So Easy to Forget

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I’ve been anxious lately — anxious, a little down, and frustrated. I won’t go into the details of why, because the details are all run-of-the-mill things that don’t really deserve the attention in the first place. I’m frustrated over things that a) aren’t all that serious, and b) I have no real control over, anyway. I’m frustrated over matters of an easily bruised ego; frustrated when I compare my “rate of success” with my perceived rate of success of others around me. I’m frustrated with the dribs and drabs of life. It’s easy to do — we all do it, some of us more than others.

In the back of my mind, though, a thought is trying to break through all this chatter. That thought is this: I am LIVING with diabetes — these dribs and drabs that I’m obsessing over and allowing to take over my thoughts are GIFTS! Being on this planet at all is a blessing, much less being on this planet with a loving wife, opportunities to be creative through writing, with a day job I enjoy and frequent opportunities to play music. I have a good life by any measure — I’m not rich, and there are things I’d change, but who wouldn’t change a few things here and there?

So if there is a “problem” to be solved, it does NOT involve changing the bits and pieces of my life that I wish were different; it doesn’t involve “catching up” to where I think my more successful friends are; it doesn’t involve changing these material things at all. If there’s a problem to be solved, it is my lack of confidence in my own capacity for greatness, and a lack of gratitude for the wealth of good that I have in my life.

An empty vial
I used to keep an empty vial of insulin on my meditation table. I did it to remind myself of exactly this lesson — to remind myself every day just how easy it would be for my entire life to have been wiped from the earth 19 years ago. If not for the advances of modern medicine, the story of my life would have ended at age 15.

That empty vial was a powerful symbol, and one I may once again resurrect. It reminded me of many things. It reminded me to be grateful for each day of life. It reminded me to let go of the fear of failure — after all, if each new day is “borrowed time,” why worry about failure? It reminded me to let go of petty grievances and petty comparisons to others. That empty bottle became a powerful emotional and spiritual elixir against the self-sabotaging thoughts that lead to inaction, self-pity, and mediocrity.

Because of all this, I’ve always felt a certain level of gratitude for diabetes. Of course, I hope everyday for a cure. And of course, if I could say some magic words and remove it tomorrow, I would. But there is no denying that living with a serious medical condition offers a level of perspective on life that not everyone has the opportunity to see. If we truly live into that lesson (something I have neglected to do recently), if we truly appreciate how profound that lesson really IS, we have no choice but to live boldly. My choice to obsess over petty matters, my choice to wallow in despair when things don’t work out how, when, and where I want them to, makes no sense! I’ve been in the “bonus round” of life since I was 15, for heaven’s sake! Why on earth am I worrying about the details? Why am I letting small setbacks push me over the cliff? Why am I not “drinking the marrow” out of every passing second of this miraculous life?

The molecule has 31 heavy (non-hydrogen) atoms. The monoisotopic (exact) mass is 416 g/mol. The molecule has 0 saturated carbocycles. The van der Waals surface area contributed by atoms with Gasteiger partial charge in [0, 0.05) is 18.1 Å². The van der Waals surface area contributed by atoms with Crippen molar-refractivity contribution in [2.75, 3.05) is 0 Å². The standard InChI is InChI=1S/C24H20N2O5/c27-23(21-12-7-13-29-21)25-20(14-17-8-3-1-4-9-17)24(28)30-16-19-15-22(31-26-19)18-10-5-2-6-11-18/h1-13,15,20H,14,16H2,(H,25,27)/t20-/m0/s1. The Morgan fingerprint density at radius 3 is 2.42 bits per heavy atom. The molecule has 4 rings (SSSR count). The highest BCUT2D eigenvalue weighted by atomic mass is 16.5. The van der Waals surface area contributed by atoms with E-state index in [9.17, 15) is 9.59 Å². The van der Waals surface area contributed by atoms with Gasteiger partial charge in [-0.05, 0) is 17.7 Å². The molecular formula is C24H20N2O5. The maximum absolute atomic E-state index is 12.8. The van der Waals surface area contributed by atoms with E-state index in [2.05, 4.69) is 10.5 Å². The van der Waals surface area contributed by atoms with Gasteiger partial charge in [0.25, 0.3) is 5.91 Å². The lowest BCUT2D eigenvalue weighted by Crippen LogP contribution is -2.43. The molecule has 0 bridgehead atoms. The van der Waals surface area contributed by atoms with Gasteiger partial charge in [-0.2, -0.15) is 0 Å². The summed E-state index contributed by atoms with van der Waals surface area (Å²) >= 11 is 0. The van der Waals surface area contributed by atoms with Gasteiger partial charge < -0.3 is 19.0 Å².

Sot then…
Most of the world’s monks would agree: Thoughts are insidious things. Little thoughts can gain traction and build, turning into raging whirlwinds that hold us back for days, weeks, months, years, even lifetimes. They can single-handedly stop us from achieving the full breadth of what we are capable of. They can rob us of our happiness. They can destroy us. But what is so easy to forget is that our thoughts are not separate things. We create our thoughts, and in turn our thoughts create us. It is a back and forth cycle, but not one we can’t control.

I’ve been chasing my own destructive thoughts too much lately. Sometimes I chase them because I really want to change them. Other times I’m just wallowing. But regardless of the motivation, chasing thoughts never really helps. Letting go helps. Focusing on the present moment helps. Breathing helps. And well-placed empty insulin bottles help, too. I think it’s time to resurrect an old tradition.

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